It’s award time for NHW lookouts


Tuesday June 29, 2010

Two neighbourhood watch co-ordinators who went the extra mile to keep their communities safe were honoured at a ceremony last week.

Awards were handed out to the winners at the borough’s neighbourhood watch association AGM on Thursday June 24, 2010.

Sarah Wise and Toni Raybould with their awards

Toni Raybould, of the Agate Road neighbourhood watch, won the Douglas Hurd cup – named after the Hammersmith resident and Home Secretary who introduced neighbourhood watch.

Long-time Hammersmith resident Toni received the cup for her ‘significant contribution’ to the development of a group in her street, recruiting new members and spreading the message into surrounding streets.

Her nomination included a recommendation from the Brackenbury safer neighbourhood team.

David Miller, of the Brackenbury SNT, told us: “Her reputation in the Brackenbury area is legendary – she is a much loved and respected person.”

Meanwhile, Sarah Wise, of the Davisville Road/Batson Street group, received a special commendation for her active involvement in visiting residents and distributing crime prevention materials in her Shepherds Bush community. Sarah is also seeking to set up a local coordinators group.

Cathy Robertson, chairwoman of the association, said: “This year we felt it appropriate to recognise the neighbourhood aspect.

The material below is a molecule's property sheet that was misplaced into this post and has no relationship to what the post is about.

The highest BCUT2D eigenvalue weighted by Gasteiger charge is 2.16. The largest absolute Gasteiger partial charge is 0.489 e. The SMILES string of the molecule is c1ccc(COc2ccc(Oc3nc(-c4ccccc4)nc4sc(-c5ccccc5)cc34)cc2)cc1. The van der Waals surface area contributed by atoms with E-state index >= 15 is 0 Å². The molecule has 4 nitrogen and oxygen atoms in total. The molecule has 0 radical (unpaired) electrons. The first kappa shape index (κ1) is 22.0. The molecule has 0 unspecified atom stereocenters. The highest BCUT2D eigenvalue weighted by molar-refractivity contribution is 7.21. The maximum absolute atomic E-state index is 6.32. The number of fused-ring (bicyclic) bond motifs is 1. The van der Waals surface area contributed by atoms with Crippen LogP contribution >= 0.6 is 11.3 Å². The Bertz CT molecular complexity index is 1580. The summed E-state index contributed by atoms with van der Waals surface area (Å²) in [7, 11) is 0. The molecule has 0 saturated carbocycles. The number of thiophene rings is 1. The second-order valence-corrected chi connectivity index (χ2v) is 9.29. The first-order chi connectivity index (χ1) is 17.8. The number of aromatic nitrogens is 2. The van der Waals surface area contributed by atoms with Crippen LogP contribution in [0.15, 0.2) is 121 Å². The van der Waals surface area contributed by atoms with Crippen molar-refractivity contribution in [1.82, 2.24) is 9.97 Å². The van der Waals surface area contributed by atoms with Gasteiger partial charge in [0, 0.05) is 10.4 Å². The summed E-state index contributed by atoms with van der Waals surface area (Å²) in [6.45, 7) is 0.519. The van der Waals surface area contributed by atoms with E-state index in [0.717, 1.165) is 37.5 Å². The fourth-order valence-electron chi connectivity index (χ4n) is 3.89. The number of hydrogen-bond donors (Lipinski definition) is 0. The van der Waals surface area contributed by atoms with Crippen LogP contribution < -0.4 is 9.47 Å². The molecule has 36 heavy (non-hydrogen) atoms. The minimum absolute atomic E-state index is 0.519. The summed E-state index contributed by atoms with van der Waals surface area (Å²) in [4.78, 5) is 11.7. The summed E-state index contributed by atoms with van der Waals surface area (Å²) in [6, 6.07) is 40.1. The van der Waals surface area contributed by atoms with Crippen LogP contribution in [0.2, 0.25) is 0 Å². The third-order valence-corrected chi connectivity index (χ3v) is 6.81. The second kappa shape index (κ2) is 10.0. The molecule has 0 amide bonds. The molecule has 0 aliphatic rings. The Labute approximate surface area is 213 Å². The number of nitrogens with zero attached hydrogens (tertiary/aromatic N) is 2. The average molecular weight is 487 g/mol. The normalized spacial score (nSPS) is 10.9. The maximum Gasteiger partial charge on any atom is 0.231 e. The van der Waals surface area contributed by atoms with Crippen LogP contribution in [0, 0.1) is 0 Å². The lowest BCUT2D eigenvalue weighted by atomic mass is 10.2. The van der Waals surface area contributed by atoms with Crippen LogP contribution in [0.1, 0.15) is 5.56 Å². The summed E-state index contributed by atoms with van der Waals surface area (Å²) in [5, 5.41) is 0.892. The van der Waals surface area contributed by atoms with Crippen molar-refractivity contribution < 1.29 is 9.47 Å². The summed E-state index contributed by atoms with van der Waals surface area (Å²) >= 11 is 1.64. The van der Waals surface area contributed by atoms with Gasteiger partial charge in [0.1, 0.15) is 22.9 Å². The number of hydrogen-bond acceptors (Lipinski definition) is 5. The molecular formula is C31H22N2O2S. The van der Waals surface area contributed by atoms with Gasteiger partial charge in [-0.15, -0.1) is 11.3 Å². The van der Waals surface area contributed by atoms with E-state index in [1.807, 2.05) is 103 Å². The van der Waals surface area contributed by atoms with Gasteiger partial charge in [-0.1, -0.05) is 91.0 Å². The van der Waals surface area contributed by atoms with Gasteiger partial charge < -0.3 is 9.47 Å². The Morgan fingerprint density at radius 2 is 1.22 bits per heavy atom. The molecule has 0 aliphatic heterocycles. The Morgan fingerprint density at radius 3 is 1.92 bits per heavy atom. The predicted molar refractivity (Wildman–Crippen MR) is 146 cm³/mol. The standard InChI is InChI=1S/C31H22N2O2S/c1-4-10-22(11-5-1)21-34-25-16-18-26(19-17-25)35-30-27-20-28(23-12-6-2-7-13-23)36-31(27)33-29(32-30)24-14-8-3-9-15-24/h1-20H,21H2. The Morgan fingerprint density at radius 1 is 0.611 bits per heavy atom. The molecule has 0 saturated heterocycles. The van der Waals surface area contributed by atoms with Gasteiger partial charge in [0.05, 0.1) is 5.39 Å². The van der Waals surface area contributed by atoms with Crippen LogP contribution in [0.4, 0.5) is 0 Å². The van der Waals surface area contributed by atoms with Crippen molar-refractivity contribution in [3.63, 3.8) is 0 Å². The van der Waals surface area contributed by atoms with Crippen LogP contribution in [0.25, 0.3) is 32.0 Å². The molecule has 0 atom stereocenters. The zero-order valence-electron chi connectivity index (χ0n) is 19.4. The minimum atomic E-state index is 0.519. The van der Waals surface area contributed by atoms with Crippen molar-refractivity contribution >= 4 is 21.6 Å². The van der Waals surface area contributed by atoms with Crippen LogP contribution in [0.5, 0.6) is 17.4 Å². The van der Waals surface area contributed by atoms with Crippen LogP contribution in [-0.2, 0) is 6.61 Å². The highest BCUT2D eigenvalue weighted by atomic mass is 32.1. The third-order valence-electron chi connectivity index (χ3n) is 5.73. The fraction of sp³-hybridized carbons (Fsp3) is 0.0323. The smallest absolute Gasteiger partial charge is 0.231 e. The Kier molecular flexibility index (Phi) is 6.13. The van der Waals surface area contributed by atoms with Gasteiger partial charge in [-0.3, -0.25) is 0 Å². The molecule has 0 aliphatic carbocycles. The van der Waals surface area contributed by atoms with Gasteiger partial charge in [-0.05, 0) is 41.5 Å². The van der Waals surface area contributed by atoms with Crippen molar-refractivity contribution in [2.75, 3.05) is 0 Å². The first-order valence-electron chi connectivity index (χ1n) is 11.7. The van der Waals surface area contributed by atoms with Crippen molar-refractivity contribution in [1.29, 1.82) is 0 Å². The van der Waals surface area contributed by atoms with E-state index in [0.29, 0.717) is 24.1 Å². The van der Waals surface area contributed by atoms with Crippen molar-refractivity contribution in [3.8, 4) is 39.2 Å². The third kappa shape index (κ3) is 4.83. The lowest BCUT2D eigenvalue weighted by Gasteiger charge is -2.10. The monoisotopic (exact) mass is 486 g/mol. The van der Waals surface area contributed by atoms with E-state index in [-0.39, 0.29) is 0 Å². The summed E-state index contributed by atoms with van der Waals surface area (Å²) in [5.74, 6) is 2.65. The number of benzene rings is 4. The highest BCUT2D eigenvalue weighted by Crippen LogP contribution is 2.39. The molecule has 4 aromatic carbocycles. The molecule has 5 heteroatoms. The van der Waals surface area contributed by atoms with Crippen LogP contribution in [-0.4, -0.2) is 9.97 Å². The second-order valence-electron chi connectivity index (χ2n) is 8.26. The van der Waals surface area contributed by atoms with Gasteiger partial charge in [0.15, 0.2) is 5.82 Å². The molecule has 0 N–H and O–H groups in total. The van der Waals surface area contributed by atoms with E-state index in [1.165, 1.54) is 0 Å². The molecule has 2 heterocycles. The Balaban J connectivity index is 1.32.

“Without the bedrock of a fully supported and motivated scheme the wider benefits of crime prevention simply would not happen.

The AGM at Hammersmith & Fulham Town Hall

“Both Toni and Sarah have demonstrated that to be effective a thriving scheme is the place to start.”

And H&F Council cabinet member Greg Smith said: “Watch schemes work – and Toni and Sarah are perfect examples of the sort of neighbourly sprit that watch groups can create.

“Ultimately, their good work and the work of all of the borough’s schemes help deter crime and it is only right that their efforts are recognised.”

Neighbourhood watch groups boast an estimated 10 million members across Britain.

The schemes work by developing a close liaison between households in a neighbourhood and the police.

The aim is to help reduce the fear of crime and promote improved home security, greater vigilance and more accurate reporting of suspicious incidents.

Locally, the schemes have been taking off.

In 2005 there were only six schemes in the borough. Five years later, 214 streets are covered by a total of 154 groups.

The neighbourhood watch association launched its new website – with crimeprevention advice, details of all the borough’s watches and an abundance of crimetackling information and tips – in April this year.

For more details visit: